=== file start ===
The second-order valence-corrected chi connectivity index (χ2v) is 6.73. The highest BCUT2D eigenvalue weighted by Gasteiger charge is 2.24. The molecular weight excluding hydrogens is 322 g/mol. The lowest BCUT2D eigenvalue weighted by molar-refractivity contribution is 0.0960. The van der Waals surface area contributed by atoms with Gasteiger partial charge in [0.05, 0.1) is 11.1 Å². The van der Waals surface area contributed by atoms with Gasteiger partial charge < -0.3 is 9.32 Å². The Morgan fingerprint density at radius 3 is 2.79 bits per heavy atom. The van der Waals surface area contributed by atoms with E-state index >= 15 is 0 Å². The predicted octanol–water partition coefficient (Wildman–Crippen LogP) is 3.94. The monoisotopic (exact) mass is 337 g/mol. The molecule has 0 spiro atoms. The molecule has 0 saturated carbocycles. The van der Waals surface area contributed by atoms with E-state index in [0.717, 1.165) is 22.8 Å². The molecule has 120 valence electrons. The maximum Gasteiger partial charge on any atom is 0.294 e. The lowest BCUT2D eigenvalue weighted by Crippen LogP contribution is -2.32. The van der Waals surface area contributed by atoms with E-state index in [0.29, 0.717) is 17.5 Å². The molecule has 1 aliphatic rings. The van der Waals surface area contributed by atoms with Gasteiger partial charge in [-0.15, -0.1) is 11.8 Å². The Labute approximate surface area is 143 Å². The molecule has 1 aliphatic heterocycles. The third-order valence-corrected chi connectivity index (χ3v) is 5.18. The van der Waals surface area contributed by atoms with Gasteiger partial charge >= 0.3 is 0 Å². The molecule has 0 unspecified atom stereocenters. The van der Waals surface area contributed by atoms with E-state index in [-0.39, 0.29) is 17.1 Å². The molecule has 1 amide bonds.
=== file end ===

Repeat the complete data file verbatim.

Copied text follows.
The second-order valence-corrected chi connectivity index (χ2v) is 6.73. The highest BCUT2D eigenvalue weighted by Gasteiger charge is 2.24. The molecular weight excluding hydrogens is 322 g/mol. The lowest BCUT2D eigenvalue weighted by molar-refractivity contribution is 0.0960. The van der Waals surface area contributed by atoms with Gasteiger partial charge in [0.05, 0.1) is 11.1 Å². The van der Waals surface area contributed by atoms with Gasteiger partial charge < -0.3 is 9.32 Å². The Morgan fingerprint density at radius 3 is 2.79 bits per heavy atom. The van der Waals surface area contributed by atoms with E-state index >= 15 is 0 Å². The predicted octanol–water partition coefficient (Wildman–Crippen LogP) is 3.94. The monoisotopic (exact) mass is 337 g/mol. The molecule has 0 spiro atoms. The molecule has 0 saturated carbocycles. The van der Waals surface area contributed by atoms with E-state index in [0.717, 1.165) is 22.8 Å². The molecule has 120 valence electrons. The maximum Gasteiger partial charge on any atom is 0.294 e. The lowest BCUT2D eigenvalue weighted by Crippen LogP contribution is -2.32. The van der Waals surface area contributed by atoms with E-state index in [0.29, 0.717) is 17.5 Å². The molecule has 1 aliphatic rings. The van der Waals surface area contributed by atoms with Gasteiger partial charge in [-0.15, -0.1) is 11.8 Å². The Labute approximate surface area is 143 Å². The molecule has 1 aliphatic heterocycles. The third-order valence-corrected chi connectivity index (χ3v) is 5.18. The van der Waals surface area contributed by atoms with Gasteiger partial charge >= 0.3 is 0 Å². The molecule has 0 unspecified atom stereocenters. The van der Waals surface area contributed by atoms with E-state index in [-0.39, 0.29) is 17.1 Å². The molecule has 1 amide bonds.